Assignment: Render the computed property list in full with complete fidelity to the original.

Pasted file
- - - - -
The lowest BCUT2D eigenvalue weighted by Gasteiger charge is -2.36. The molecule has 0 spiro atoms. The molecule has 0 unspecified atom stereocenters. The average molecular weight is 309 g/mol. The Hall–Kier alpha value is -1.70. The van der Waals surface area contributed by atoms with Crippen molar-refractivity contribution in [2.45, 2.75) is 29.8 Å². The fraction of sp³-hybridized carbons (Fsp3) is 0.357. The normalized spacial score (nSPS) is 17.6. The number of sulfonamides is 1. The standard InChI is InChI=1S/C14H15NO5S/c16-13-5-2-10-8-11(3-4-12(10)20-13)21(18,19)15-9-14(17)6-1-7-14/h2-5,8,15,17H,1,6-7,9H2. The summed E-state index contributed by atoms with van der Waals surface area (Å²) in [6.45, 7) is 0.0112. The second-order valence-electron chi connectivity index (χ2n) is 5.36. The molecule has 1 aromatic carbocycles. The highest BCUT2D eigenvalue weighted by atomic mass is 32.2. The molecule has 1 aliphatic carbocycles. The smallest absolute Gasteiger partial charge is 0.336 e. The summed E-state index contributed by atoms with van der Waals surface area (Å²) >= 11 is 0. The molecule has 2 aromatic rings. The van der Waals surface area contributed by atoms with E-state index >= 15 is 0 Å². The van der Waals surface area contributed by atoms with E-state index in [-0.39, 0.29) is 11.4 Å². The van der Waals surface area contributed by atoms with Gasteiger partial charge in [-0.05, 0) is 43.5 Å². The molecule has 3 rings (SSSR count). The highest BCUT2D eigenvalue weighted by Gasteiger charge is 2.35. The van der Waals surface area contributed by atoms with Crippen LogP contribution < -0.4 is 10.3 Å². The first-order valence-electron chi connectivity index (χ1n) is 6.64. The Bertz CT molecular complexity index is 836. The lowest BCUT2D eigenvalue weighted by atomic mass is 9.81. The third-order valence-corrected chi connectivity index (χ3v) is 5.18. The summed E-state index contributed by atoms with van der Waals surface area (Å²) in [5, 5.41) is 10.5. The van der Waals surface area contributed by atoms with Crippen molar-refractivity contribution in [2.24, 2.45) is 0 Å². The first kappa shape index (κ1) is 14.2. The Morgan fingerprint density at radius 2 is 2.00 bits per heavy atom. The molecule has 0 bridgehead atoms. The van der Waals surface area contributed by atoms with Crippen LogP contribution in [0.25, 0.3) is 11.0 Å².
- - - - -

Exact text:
The lowest BCUT2D eigenvalue weighted by Gasteiger charge is -2.36. The molecule has 0 spiro atoms. The molecule has 0 unspecified atom stereocenters. The average molecular weight is 309 g/mol. The Hall–Kier alpha value is -1.70. The van der Waals surface area contributed by atoms with Crippen molar-refractivity contribution in [2.45, 2.75) is 29.8 Å². The fraction of sp³-hybridized carbons (Fsp3) is 0.357. The normalized spacial score (nSPS) is 17.6. The number of sulfonamides is 1. The standard InChI is InChI=1S/C14H15NO5S/c16-13-5-2-10-8-11(3-4-12(10)20-13)21(18,19)15-9-14(17)6-1-7-14/h2-5,8,15,17H,1,6-7,9H2. The summed E-state index contributed by atoms with van der Waals surface area (Å²) in [6.45, 7) is 0.0112. The second-order valence-electron chi connectivity index (χ2n) is 5.36. The molecule has 1 aromatic carbocycles. The highest BCUT2D eigenvalue weighted by atomic mass is 32.2. The molecule has 1 aliphatic carbocycles. The smallest absolute Gasteiger partial charge is 0.336 e. The summed E-state index contributed by atoms with van der Waals surface area (Å²) >= 11 is 0. The molecule has 2 aromatic rings. The van der Waals surface area contributed by atoms with E-state index >= 15 is 0 Å². The van der Waals surface area contributed by atoms with E-state index in [-0.39, 0.29) is 11.4 Å². The van der Waals surface area contributed by atoms with Gasteiger partial charge in [-0.05, 0) is 43.5 Å². The molecule has 3 rings (SSSR count). The highest BCUT2D eigenvalue weighted by Gasteiger charge is 2.35. The van der Waals surface area contributed by atoms with Crippen LogP contribution < -0.4 is 10.3 Å². The first-order valence-electron chi connectivity index (χ1n) is 6.64. The Bertz CT molecular complexity index is 836. The lowest BCUT2D eigenvalue weighted by atomic mass is 9.81. The third-order valence-corrected chi connectivity index (χ3v) is 5.18. The summed E-state index contributed by atoms with van der Waals surface area (Å²) in [5, 5.41) is 10.5. The van der Waals surface area contributed by atoms with Crippen molar-refractivity contribution in [2.24, 2.45) is 0 Å². The first kappa shape index (κ1) is 14.2. The Morgan fingerprint density at radius 2 is 2.00 bits per heavy atom. The molecule has 0 bridgehead atoms. The van der Waals surface area contributed by atoms with Crippen LogP contribution in [0.25, 0.3) is 11.0 Å².